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Carbs etc.


I think you're entering a whole new world trying to put carbs on an oilhead.
Be prepared to replace the motronic completely with analog ignition etc.
All the fuel curves etc are going to be completely wrong.

As far as your fear that the throttle bodies need to be adjusted all the time,
well, that's just not true.    You need to adjust when you adjust valves
because changing the valve clearance affects the vacuum in the throttle bodies
just as it would in carbs.   When you synch, all you're really doing is
adjusting the length of one throttle cable so the vacuums match on both sides.
This doesn't take long and isn't needed that often.

Part of the reason these bikes seem so sensitive to synch is because they're
twin cylinder with large displacement, no balance shaft and the engine is used
as an integral part of the frame.   On any other bike, a setup like that would
shake the tar out of you.   These bikes are very smooth by comparison.   The
bit of vibration you do feel can be eliminated by careful tweaking, but it's
not likely to be any different with different carburation.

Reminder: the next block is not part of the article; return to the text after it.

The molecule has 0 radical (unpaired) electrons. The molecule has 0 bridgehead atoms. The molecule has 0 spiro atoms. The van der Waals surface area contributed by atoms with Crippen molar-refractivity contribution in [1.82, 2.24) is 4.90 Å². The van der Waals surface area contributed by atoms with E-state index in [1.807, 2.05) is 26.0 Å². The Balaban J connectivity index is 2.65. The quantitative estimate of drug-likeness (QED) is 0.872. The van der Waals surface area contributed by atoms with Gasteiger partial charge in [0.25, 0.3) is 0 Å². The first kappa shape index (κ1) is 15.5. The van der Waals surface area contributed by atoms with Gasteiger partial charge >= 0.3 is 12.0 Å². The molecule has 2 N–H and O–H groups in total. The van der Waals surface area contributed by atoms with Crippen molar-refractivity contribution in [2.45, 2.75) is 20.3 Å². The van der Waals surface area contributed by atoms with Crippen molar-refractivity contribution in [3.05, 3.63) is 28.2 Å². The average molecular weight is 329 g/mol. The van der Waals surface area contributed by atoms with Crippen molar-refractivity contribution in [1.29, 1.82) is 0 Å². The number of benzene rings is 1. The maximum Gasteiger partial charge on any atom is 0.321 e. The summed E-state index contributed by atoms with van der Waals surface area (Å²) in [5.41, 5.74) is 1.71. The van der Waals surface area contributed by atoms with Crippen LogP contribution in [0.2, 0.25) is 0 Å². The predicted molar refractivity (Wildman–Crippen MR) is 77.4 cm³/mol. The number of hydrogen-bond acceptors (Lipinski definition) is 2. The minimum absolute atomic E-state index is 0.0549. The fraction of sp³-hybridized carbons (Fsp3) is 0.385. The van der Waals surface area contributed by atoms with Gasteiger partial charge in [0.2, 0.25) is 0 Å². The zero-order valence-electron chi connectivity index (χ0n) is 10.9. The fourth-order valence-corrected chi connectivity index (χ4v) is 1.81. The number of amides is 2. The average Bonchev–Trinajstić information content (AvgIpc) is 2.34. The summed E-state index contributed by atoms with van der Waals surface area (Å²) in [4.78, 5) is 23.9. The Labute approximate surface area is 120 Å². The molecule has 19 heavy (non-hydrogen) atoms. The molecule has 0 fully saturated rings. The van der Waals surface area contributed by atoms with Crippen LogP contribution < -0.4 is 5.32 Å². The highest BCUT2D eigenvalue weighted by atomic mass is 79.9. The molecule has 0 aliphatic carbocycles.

If you're just looking for more power, like for racing, this may be a good way
to go.  In racing, you're not concerned so much with low end torque,
smoothness at lower speeds, the ability to idle smoothly without stalling or
hunting etc.   Many of the fastest race bikes run like absolute crap at sane
speeds.    It's not a priority.

If this is your main street bike, my advice is to stick with the stock stuff
and maximize your enjoyment of it by eliminating the surge problem and keeping
it synched and tuned.    If it's more of a toy or science project for you,
well, go for it.   Who cares if it won't run?

To equate the motronic/throttle body system with Bing carburators of old is
not valid.   There is a bearing, especially on the right side throttle body
that can go out and cause the bikes not to synch well and make a little
rattling noise on the right side.    This can happen on high mileage bikes.
Just replace the throttle body or the bearing if you can find one and be done
with it.

These are great bikes the way they are.   Learn to get the most out of them
and you'll be pretty thrilled.

- -TB